Here in the UK, the weather is notoriously unpredictable – ranging from blazing sunshine one day, to torrential rain the next. Whatever the weather, it’s always a good idea to get in the habit of saving water in your garden, especially with monthly bills on the rise! Here are our tips on how to save water in your garden this summer.
Saving rainwater is the best way to minimise the amount of water you use in the garden. Fix a water butt to every rainwater downpipe on your house, shed, greenhouse, conservatory or garage. Slimline models are available for smaller gardens or tight spaces.
Did you know, that just one water butt can hold enough rainwater to fill a watering can 25 times. Based on the average rainfall in the South East, you could fill your butt up to 450 times a year. All that free water means you can use less tap water, saving you money on your bills.
Rainwater is full of nutrients, so your plants will actually prefer it to tap water. Plus, the less tap water you use, the less we have to take from rivers, reservoirs and underground sources. So, you’ll be reducing pressure on the environment as a whole.
Use alternatives to a hose pipe
Watering the garden with a hose pipe uses 1000 litres of water an hour! Watering the garden with a watering can use 10 litres of water. To put this in perspective, the average bath uses 80 litres of water.
Hose pipes, whilst convenient, can waste massive amounts of water when they are just left to run, so it’s good to use an alternative where possible.
Using a watering can or a rainwater-fed irrigation system can save literally buckets of water. If you must, use handheld hoses fitted with a trigger nozzle as they will allow you to control the water flow. This is much more efficient than having the water running constantly.
Add mulch to your soil
Mulching is generally used to save water, suppress weeds and improve the soil around plants but it also gives your garden a neat, tidy appearance and can reduce the amount of time spent on tasks such as watering and weeding.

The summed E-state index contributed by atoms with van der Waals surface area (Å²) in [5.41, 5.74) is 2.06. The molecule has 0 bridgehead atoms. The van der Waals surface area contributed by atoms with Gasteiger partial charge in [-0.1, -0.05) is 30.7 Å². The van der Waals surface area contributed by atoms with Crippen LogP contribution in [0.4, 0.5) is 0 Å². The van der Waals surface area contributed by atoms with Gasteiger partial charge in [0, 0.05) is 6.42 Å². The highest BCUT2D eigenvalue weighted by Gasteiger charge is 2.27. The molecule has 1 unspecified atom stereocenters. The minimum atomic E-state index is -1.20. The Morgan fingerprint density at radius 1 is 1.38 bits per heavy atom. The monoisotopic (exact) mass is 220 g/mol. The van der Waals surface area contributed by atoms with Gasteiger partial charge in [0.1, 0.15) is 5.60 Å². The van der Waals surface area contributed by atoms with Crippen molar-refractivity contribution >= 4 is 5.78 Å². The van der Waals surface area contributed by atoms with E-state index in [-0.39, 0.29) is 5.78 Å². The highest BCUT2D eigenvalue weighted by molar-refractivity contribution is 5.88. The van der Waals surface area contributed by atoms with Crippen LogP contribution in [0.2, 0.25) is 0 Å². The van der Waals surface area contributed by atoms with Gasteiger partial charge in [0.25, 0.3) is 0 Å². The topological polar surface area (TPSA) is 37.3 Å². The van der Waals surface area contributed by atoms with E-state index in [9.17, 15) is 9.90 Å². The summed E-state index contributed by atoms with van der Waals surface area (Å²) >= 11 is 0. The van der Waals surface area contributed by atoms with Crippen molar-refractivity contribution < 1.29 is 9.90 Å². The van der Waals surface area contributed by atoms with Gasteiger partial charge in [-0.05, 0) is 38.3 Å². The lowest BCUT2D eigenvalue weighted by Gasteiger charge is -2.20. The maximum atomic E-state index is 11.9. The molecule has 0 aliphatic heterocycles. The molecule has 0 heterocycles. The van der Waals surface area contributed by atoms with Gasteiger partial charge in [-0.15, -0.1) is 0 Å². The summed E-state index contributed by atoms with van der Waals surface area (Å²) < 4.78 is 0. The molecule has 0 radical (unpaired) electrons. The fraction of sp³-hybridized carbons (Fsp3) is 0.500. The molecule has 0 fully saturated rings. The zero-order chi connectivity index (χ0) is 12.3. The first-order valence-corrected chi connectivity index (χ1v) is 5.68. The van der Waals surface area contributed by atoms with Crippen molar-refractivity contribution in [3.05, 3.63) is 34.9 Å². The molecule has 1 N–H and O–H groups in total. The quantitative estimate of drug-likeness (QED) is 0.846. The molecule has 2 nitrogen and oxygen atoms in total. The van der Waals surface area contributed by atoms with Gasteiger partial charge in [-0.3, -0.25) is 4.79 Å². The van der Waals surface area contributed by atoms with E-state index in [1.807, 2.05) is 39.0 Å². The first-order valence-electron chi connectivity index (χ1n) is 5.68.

The best mulches to use during the growing season, or indeed at any time of year, are organic mulches, which means any material consisting of decomposed or decomposing plant matter. Compost, grass clippings, bark chippings, straw, and leafmould, which is made from composted tree leaves, are just a few examples.
Be mindful of where you water
When you water your plants, aim for the roots. By aiming at the roots rather than the leaves, you will reduce the amount of evaporation from the surface of the leaves. This approach also allows your plants to absorb the moisture more easily, and direct it exactly where it needs to be!
Use water-retaining crystals
Water-retaining crystals can be great if you have lots of small pots or hanging baskets in your garden. They essentially hold on to the water you provide and swell up. Keeping hold of the water and allowing you to go longer without having to top it up.
It’s important to note that the granules will swell to a considerable size when wet. Be careful not to exceed the rate of application recommended on the pack when adding them to your soil. An excess amount will swell and push the plants up and out of their containers.
Struggling to keep on top of your gardening tasks?
We understand it can be a time-consuming task to keep up with everything that needs to be done in the garden. That’s why the team here at Rosewood undertake everything from a one-off garden clearance to regular maintenance and grounds maintenance for commercial clients. To get in touch with us, please give our team a call on 07393 821797 or head to our website to find out more.